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Military Blocks Troop Pay Check Allotments for Personal Property

Wallet with cash (U.S. Air Force photo/Senior Airman Grace Lee)

Service members will soon be blocked from setting up new paycheck allotments for personal property, Defense Department officials announced today.

The change, which officials said is designed to protect troops from "unscrupulous commercial lenders," will go into effect Jan. 1, according to the military announcement.

"This will significantly improve protections for all service members and their families, while not significantly reducing the flexibility to use allotments for a number of legitimate purposes," the release said.

Under the new policy, service members will be banned from setting up payment allotments for any vehicles, household goods, electronics or "other consumer items that are tangible and moveable."

Those types of allotments are typical used by service members to pay for big ticket items, often at rent-to-own stores which offer a variety of items at high interest rates.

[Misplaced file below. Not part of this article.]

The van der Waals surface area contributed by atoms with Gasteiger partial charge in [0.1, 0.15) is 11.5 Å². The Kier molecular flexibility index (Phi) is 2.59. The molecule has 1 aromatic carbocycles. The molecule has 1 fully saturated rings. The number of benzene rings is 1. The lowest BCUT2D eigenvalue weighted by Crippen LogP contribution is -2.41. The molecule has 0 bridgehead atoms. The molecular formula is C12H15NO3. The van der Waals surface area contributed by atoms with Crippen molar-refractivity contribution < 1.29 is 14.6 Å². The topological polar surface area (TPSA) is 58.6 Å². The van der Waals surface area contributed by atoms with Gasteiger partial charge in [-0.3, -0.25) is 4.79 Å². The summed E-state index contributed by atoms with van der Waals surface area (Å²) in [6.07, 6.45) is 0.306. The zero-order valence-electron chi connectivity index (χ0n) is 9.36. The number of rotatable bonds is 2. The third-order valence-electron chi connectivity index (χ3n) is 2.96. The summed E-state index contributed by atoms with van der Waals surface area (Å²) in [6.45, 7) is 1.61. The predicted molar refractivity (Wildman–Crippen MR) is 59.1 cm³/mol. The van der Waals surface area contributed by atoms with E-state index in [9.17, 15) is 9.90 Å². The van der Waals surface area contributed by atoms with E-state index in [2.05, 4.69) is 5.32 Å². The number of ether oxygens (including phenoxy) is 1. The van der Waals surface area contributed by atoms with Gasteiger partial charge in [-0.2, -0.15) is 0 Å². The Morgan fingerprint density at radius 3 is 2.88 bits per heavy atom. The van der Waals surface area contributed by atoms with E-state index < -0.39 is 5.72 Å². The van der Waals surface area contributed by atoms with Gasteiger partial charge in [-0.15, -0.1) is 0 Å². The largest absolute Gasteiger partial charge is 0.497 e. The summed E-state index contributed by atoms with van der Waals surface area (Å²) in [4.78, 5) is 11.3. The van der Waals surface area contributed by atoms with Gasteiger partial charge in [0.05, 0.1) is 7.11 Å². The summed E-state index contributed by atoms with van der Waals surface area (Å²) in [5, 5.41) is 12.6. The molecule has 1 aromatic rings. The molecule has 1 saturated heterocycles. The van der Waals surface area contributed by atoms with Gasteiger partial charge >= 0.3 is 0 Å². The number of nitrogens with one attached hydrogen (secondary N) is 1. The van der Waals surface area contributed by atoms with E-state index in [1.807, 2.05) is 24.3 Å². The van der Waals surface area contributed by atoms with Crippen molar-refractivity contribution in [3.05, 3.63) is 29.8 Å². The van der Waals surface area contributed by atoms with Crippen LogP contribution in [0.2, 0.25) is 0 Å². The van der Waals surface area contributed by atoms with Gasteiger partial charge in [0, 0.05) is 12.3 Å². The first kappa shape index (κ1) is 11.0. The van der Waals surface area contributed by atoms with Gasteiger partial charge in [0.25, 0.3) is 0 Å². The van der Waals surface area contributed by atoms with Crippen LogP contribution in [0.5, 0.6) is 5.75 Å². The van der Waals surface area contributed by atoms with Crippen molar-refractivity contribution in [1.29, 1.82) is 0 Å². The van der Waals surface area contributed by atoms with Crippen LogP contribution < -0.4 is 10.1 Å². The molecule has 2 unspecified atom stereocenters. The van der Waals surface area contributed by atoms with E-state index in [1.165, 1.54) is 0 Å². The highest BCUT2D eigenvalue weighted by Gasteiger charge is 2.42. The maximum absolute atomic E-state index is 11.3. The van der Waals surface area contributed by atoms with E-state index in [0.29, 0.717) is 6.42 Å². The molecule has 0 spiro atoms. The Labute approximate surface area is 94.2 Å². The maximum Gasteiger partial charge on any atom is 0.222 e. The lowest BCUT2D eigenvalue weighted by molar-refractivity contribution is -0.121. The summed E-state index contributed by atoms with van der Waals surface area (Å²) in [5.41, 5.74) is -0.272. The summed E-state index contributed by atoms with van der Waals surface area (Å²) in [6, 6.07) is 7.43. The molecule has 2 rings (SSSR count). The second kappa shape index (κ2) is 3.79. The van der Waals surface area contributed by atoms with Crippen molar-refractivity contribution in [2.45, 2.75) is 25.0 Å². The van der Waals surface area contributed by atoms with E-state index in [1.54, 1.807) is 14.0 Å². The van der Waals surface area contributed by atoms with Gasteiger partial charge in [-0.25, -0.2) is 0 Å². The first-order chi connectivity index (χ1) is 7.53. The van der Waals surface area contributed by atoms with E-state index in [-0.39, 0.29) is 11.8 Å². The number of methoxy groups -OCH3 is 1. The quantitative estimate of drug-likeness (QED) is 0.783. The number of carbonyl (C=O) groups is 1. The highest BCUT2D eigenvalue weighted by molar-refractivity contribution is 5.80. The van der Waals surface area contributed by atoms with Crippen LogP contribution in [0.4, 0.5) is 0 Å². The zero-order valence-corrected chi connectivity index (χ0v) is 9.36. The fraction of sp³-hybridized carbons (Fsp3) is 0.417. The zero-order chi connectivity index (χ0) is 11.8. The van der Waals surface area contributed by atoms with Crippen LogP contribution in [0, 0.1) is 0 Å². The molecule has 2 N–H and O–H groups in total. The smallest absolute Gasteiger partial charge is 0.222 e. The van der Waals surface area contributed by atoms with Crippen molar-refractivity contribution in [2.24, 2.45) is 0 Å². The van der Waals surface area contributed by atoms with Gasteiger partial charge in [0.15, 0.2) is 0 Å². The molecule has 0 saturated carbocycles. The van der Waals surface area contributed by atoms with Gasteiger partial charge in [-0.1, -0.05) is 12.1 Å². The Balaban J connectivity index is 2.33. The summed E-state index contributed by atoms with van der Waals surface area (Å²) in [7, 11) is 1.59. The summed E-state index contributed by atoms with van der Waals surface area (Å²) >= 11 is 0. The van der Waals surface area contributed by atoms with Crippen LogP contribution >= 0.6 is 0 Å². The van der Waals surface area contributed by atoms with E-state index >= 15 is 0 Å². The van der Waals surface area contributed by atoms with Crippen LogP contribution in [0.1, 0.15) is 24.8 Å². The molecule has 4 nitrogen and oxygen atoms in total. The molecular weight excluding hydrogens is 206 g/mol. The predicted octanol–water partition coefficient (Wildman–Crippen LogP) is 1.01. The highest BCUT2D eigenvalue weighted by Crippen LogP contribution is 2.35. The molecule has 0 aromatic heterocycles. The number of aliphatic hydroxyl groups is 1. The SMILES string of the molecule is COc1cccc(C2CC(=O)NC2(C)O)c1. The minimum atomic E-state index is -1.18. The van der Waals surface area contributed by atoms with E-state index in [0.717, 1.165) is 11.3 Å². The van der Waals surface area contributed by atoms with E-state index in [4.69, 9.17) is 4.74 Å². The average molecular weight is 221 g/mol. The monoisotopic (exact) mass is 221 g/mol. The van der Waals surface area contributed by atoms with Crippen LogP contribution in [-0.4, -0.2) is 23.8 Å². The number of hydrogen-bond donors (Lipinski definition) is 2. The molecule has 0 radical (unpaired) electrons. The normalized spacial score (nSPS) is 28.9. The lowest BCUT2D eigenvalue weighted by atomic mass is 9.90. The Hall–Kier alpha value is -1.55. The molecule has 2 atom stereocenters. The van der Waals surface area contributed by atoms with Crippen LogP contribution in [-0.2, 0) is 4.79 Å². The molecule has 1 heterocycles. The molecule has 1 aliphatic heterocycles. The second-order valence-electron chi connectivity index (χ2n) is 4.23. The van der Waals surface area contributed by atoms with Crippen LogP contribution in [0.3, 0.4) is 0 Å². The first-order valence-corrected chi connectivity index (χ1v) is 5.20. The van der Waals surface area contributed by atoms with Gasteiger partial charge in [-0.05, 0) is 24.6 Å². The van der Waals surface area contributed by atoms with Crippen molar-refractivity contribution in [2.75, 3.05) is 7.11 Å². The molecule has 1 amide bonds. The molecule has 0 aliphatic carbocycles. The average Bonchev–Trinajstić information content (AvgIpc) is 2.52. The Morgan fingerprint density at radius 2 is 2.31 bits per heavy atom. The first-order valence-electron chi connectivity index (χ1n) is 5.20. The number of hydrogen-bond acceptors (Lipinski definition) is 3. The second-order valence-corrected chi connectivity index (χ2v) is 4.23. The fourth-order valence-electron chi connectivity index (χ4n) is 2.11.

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Currently troops can have up to six such allotments, set-up by the service member via a DD 2558 form.  Under the new rule, when setting up an allotment, troops will have to certify that it is not for "the purchase, lease, or rental of personal property of, or payment toward personal property," the release said.

The new rule will not impact current allotments, or those made by retirees or civilians, officials said.  Additionally, troops will still be permitted to use allotments for savings account deposits, investments, dependent support, mortgage and rent payments, government debt repayment or to make Combined Federal Campaign contributions, they said.

The changes come after a series of recommendations to Defense Department officials from the Consumer Protection Bureau. An arm of that entity focuses specifically on military issues, warning service members against predatory lenders and pursuing legal action against financial law breakers.

A 2012 analysis by that office show that the top 10 financial institutions that received allotments from service members included three "suspected abusers," the release said. Those institutions received $1.38 billion of the $3.767 billion in allotments paid by service members in 2012.

-- Amy Bushatz can be reached at amy.bushatz@monster.com

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